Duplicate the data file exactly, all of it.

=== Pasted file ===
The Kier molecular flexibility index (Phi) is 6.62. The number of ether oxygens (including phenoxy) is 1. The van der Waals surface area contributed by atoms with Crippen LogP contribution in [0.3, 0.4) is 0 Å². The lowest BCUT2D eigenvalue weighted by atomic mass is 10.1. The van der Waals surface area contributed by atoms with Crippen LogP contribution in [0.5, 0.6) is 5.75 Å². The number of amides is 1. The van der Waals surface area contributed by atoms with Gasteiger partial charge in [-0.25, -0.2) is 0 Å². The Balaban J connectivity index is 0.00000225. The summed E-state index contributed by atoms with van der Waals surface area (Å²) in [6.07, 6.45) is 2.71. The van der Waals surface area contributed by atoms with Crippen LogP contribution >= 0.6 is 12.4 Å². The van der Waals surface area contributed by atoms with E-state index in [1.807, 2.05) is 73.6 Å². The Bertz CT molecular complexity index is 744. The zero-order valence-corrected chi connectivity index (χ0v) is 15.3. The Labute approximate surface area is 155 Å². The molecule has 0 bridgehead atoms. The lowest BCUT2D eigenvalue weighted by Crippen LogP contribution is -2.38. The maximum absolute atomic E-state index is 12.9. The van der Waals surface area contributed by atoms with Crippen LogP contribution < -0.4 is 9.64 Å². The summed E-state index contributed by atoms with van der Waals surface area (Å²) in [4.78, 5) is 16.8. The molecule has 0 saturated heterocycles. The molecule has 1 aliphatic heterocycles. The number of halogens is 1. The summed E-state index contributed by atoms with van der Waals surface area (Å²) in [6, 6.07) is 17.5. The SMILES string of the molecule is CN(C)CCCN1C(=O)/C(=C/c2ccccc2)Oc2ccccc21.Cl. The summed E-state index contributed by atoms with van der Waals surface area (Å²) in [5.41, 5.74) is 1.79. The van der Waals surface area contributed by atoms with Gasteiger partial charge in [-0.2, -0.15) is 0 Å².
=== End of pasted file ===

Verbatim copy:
The Kier molecular flexibility index (Phi) is 6.62. The number of ether oxygens (including phenoxy) is 1. The van der Waals surface area contributed by atoms with Crippen LogP contribution in [0.3, 0.4) is 0 Å². The lowest BCUT2D eigenvalue weighted by atomic mass is 10.1. The van der Waals surface area contributed by atoms with Crippen LogP contribution in [0.5, 0.6) is 5.75 Å². The number of amides is 1. The van der Waals surface area contributed by atoms with Gasteiger partial charge in [-0.25, -0.2) is 0 Å². The Balaban J connectivity index is 0.00000225. The summed E-state index contributed by atoms with van der Waals surface area (Å²) in [6.07, 6.45) is 2.71. The van der Waals surface area contributed by atoms with Crippen LogP contribution >= 0.6 is 12.4 Å². The van der Waals surface area contributed by atoms with E-state index in [1.807, 2.05) is 73.6 Å². The Bertz CT molecular complexity index is 744. The zero-order valence-corrected chi connectivity index (χ0v) is 15.3. The Labute approximate surface area is 155 Å². The molecule has 0 bridgehead atoms. The lowest BCUT2D eigenvalue weighted by Crippen LogP contribution is -2.38. The maximum absolute atomic E-state index is 12.9. The van der Waals surface area contributed by atoms with Crippen LogP contribution < -0.4 is 9.64 Å². The summed E-state index contributed by atoms with van der Waals surface area (Å²) in [4.78, 5) is 16.8. The molecule has 0 saturated heterocycles. The molecule has 1 aliphatic heterocycles. The number of halogens is 1. The summed E-state index contributed by atoms with van der Waals surface area (Å²) in [6, 6.07) is 17.5. The SMILES string of the molecule is CN(C)CCCN1C(=O)/C(=C/c2ccccc2)Oc2ccccc21.Cl. The summed E-state index contributed by atoms with van der Waals surface area (Å²) in [5.41, 5.74) is 1.79. The van der Waals surface area contributed by atoms with Gasteiger partial charge in [-0.2, -0.15) is 0 Å².